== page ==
Construction on the Medupi and Kusile power stations will go ahead as the cost of halting the projects will not benefit the economy, the Chairperson of the Eskom board Jabu Mabuza has said.
The power plants are expected to cost R18-billion each.
Mabuza was speaking at a media briefing on the state of South Africa’s power supply on Wednesday along with other Eskom executives and Public Enterprises Minister Pravin Gordhan.
The building of the coal-fired power stations, which started in 2007 and 2008, has been hit by cost overruns, poor engineering designs and allegations of corruption.
Mabuza said questions had been raised on whether it would be feasible to stop construction on the multi-billion rand coal plants now or to continue the process until completion.
“We have done the exercise and have concluded that the costs of not continuing is not going to be met by the benefit of continuing,” said Mabuza.
He said the questions about the viability of stopping the construction at the two mega power plants had been raised by some board members who wanted to know the cost implications if the projects were to be stopped.
“Given that they are at a point where they are almost complete… it would cost around R18-billion each to complete,” he said.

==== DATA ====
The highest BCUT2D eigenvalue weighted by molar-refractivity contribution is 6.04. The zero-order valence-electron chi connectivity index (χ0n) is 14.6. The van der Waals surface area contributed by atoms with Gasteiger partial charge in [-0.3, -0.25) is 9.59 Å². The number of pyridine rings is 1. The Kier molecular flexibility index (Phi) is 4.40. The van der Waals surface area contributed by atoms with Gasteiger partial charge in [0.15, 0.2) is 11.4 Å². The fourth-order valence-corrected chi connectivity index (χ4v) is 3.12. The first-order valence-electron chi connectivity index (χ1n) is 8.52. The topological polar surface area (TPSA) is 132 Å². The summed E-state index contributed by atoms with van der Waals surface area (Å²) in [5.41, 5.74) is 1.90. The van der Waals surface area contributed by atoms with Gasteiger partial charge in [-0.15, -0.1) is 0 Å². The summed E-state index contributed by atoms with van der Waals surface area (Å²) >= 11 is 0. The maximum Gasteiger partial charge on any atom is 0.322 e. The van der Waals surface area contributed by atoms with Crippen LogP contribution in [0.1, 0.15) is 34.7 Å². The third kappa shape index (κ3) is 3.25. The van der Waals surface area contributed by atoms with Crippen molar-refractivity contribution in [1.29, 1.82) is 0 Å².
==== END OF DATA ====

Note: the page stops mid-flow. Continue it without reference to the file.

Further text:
Mabuza said that should they not complete the projects, it was estimated that an additional cost of more or less R8-billion would be incurred in contractual, legal costs and penalties.
“So if you stop this, then you are going to have to build something else.”
He said this could take between 60 and 66 months.
Once hailed as the answer to the country’s electricity supply challenges, the costs for the plants have already escalated to over R300-billion, as revealed this year by the Department of Public Enterprises before a parliamentary Portfolio Committee.
Once completed, Medupi power station was expected to consist of six units, with an installed capacity of 4 764MW. In October 2018, Eskom announced that five of its six units had been synchronised to the national power grid
Unit 1 of Kusile went live in August 2017, according to the power utility.
The facility will have six units, each producing 800MW of electricity.
A Sunday Times report this year revealed that the Special Investigating Unit (SIU) was investigating alleged theft of R139-billion related to the construction of Medupi and Kusile power stations.
According to the newspaper, the SIU is looking at 11 contractors as part of its investigation into the building of the two facilities. — Fin24